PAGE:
My stepdad — and I can say this on the internet because he doesn’t read my blog — is getting a gift certificate to accompany a pilot on a thirty minute flight and get to fly the plane for part of the flight!  He drives a racecar as a HOBBY, so I had to find something thrilling for him.  This was perfect.  My backup gift was going to be a wine aerator because he’s super into wine and doesn’t have one.

My best friend and her family will be receiving a gift membership to their local zoo, because we go all the time and it will be great for them to be able to get in free whenever they want to visit.

In my opinion, the more experiences you can give to people in place of things, the better — all three of these things on my list are experiences.  Mom gets to go to a spa, Stepdad gets to fly a plane, and Best Friend & Kids get to go to the zoo.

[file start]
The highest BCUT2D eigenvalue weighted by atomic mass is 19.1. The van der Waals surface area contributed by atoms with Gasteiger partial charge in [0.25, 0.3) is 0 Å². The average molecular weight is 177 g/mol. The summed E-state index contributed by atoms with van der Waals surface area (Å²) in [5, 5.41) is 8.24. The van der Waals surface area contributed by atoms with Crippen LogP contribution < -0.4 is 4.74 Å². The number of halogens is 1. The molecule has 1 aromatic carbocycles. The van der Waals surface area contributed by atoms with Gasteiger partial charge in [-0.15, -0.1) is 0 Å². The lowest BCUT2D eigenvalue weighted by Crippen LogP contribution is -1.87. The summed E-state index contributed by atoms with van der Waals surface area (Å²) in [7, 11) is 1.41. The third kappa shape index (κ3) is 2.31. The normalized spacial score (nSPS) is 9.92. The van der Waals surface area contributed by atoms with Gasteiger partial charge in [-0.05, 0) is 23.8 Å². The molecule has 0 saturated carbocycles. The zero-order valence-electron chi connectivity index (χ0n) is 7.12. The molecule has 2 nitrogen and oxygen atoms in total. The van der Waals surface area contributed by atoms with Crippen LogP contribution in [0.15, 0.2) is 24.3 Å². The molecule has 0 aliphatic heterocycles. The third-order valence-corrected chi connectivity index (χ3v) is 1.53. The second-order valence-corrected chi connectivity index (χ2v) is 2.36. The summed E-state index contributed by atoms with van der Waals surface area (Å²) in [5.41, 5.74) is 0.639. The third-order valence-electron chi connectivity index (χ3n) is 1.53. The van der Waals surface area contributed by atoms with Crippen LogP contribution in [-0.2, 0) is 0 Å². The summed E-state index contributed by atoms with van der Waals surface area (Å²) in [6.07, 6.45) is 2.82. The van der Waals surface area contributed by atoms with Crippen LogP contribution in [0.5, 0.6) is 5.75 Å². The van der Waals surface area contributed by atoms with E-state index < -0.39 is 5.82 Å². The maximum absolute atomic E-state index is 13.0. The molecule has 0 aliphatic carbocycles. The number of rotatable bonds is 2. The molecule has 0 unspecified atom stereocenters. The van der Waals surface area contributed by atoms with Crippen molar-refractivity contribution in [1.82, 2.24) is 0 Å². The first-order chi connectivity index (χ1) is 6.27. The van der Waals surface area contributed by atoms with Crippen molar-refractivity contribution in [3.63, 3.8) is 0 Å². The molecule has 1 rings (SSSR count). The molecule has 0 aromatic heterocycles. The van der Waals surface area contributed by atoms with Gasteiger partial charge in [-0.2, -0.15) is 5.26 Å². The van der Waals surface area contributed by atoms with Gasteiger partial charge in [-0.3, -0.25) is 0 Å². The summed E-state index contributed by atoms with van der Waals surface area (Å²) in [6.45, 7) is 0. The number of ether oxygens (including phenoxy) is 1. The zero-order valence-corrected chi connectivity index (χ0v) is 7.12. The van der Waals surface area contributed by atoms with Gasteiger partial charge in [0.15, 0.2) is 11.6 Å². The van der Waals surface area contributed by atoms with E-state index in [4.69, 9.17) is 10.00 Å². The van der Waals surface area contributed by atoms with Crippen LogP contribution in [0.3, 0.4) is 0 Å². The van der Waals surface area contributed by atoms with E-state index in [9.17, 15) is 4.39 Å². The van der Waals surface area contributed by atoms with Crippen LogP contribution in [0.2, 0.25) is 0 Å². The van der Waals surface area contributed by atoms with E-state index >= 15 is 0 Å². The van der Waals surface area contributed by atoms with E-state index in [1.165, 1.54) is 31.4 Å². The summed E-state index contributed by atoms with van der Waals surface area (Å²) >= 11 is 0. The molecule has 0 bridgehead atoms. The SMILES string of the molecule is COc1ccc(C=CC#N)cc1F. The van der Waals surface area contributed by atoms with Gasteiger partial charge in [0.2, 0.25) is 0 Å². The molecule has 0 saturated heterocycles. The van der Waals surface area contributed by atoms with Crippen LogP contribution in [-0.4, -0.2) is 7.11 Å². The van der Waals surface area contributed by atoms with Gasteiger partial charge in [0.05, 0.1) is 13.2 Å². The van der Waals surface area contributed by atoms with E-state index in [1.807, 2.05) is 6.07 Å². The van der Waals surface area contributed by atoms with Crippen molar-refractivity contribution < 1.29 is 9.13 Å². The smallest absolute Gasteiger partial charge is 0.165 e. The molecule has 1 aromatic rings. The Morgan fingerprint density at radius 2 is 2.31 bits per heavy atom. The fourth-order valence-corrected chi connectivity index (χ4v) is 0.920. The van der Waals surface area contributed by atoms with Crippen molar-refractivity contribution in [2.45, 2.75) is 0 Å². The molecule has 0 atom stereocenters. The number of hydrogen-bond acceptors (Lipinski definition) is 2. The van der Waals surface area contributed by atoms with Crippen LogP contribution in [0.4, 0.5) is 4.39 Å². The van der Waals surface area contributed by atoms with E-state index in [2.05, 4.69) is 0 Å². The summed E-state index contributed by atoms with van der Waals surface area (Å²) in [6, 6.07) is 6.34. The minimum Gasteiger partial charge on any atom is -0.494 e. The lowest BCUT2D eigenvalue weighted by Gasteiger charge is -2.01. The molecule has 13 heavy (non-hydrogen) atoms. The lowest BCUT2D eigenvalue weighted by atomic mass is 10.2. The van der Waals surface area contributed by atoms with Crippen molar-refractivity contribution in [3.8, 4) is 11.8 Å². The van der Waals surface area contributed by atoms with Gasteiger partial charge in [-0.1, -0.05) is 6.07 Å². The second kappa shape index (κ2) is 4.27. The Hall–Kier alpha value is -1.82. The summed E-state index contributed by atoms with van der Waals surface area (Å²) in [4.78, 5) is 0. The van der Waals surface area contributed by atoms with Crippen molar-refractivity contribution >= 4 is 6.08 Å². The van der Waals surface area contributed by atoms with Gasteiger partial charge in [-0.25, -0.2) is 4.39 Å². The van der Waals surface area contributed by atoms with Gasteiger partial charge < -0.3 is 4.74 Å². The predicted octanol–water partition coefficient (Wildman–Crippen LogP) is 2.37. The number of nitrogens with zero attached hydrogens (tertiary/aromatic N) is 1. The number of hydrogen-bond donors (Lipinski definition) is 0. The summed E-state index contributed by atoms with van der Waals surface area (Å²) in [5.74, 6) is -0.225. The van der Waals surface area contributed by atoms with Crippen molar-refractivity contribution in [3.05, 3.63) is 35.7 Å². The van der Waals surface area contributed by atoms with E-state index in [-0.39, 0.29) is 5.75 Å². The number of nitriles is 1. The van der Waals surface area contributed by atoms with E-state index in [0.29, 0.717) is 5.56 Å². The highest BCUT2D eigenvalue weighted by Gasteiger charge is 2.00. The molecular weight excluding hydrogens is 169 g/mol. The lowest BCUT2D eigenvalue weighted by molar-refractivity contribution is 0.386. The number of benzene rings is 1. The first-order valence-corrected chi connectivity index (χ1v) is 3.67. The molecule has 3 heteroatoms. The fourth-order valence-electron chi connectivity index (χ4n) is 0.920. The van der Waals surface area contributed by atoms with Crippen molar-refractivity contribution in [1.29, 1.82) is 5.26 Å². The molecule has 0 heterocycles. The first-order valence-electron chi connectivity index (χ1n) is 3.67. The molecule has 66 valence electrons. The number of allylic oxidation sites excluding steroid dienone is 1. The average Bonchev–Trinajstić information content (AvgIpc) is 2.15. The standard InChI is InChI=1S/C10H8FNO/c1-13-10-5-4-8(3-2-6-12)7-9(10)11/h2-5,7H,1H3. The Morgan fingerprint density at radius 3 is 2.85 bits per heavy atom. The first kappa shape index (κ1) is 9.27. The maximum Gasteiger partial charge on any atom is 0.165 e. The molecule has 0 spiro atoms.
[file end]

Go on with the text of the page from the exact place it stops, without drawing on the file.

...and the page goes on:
The list goes on… some people do read my blog so I can’t go into other details.  But the important thing about this year, and how it should be for people every year, is that I’m going for quality over quantity.  If I put thought into a gift, and it’s really and truly something the recipient would appreciate, I’m golden.  If I put thought into something and it is a gift for a gift’s sake, I’m stopping myself.  I would rather schedule a lunch date with the person or get them a cup of coffee and catch up than give them something they won’t need or even want.

It’s just that simple.  When it’s the thought that counts, make sure it’s thought about the person and not the compulsion to give.  There’s plenty of thought about that already.

Happy Christmas!

The reason for the season